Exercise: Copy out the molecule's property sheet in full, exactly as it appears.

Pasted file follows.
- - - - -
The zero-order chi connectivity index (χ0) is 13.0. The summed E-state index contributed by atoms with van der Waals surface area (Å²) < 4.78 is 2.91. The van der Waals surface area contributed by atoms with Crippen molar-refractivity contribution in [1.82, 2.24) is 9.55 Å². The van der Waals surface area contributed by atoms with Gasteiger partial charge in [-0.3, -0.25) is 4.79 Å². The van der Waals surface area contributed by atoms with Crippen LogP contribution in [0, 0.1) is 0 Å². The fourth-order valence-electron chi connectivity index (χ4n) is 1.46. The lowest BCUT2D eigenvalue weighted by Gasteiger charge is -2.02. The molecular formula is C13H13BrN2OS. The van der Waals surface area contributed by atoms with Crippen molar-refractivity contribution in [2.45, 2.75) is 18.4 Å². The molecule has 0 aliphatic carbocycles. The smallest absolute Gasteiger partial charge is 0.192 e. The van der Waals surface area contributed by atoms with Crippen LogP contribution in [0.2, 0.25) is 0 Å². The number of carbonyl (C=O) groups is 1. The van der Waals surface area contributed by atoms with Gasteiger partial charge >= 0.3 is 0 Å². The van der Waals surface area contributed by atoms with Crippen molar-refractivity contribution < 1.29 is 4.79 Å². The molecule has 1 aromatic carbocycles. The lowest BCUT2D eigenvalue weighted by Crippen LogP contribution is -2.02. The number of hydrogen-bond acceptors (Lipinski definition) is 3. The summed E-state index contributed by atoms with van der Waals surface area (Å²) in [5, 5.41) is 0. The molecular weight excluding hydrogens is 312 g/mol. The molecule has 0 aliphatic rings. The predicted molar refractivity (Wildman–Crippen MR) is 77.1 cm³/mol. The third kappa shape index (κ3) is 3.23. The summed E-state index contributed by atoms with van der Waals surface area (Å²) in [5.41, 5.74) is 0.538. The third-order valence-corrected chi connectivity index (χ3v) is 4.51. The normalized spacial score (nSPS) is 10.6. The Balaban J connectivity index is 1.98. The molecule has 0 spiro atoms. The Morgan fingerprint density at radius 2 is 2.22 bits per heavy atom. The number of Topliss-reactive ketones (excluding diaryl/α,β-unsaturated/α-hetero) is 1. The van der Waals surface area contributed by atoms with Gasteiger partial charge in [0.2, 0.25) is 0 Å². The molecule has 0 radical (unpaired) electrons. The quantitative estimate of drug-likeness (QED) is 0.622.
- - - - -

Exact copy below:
The zero-order chi connectivity index (χ0) is 13.0. The summed E-state index contributed by atoms with van der Waals surface area (Å²) < 4.78 is 2.91. The van der Waals surface area contributed by atoms with Crippen molar-refractivity contribution in [1.82, 2.24) is 9.55 Å². The van der Waals surface area contributed by atoms with Gasteiger partial charge in [-0.3, -0.25) is 4.79 Å². The van der Waals surface area contributed by atoms with Crippen LogP contribution in [0, 0.1) is 0 Å². The fourth-order valence-electron chi connectivity index (χ4n) is 1.46. The lowest BCUT2D eigenvalue weighted by Gasteiger charge is -2.02. The molecular formula is C13H13BrN2OS. The van der Waals surface area contributed by atoms with Crippen molar-refractivity contribution in [2.45, 2.75) is 18.4 Å². The molecule has 0 aliphatic carbocycles. The smallest absolute Gasteiger partial charge is 0.192 e. The van der Waals surface area contributed by atoms with Crippen LogP contribution in [0.2, 0.25) is 0 Å². The number of carbonyl (C=O) groups is 1. The van der Waals surface area contributed by atoms with Gasteiger partial charge >= 0.3 is 0 Å². The van der Waals surface area contributed by atoms with Crippen molar-refractivity contribution < 1.29 is 4.79 Å². The molecule has 1 aromatic carbocycles. The lowest BCUT2D eigenvalue weighted by Crippen LogP contribution is -2.02. The number of hydrogen-bond acceptors (Lipinski definition) is 3. The summed E-state index contributed by atoms with van der Waals surface area (Å²) in [5, 5.41) is 0. The molecular weight excluding hydrogens is 312 g/mol. The molecule has 0 aliphatic rings. The predicted molar refractivity (Wildman–Crippen MR) is 77.1 cm³/mol. The third kappa shape index (κ3) is 3.23. The summed E-state index contributed by atoms with van der Waals surface area (Å²) in [5.41, 5.74) is 0.538. The third-order valence-corrected chi connectivity index (χ3v) is 4.51. The normalized spacial score (nSPS) is 10.6. The Balaban J connectivity index is 1.98. The molecule has 0 spiro atoms. The Morgan fingerprint density at radius 2 is 2.22 bits per heavy atom. The number of Topliss-reactive ketones (excluding diaryl/α,β-unsaturated/α-hetero) is 1. The van der Waals surface area contributed by atoms with Gasteiger partial charge in [0.2, 0.25) is 0 Å². The molecule has 0 radical (unpaired) electrons. The quantitative estimate of drug-likeness (QED) is 0.622.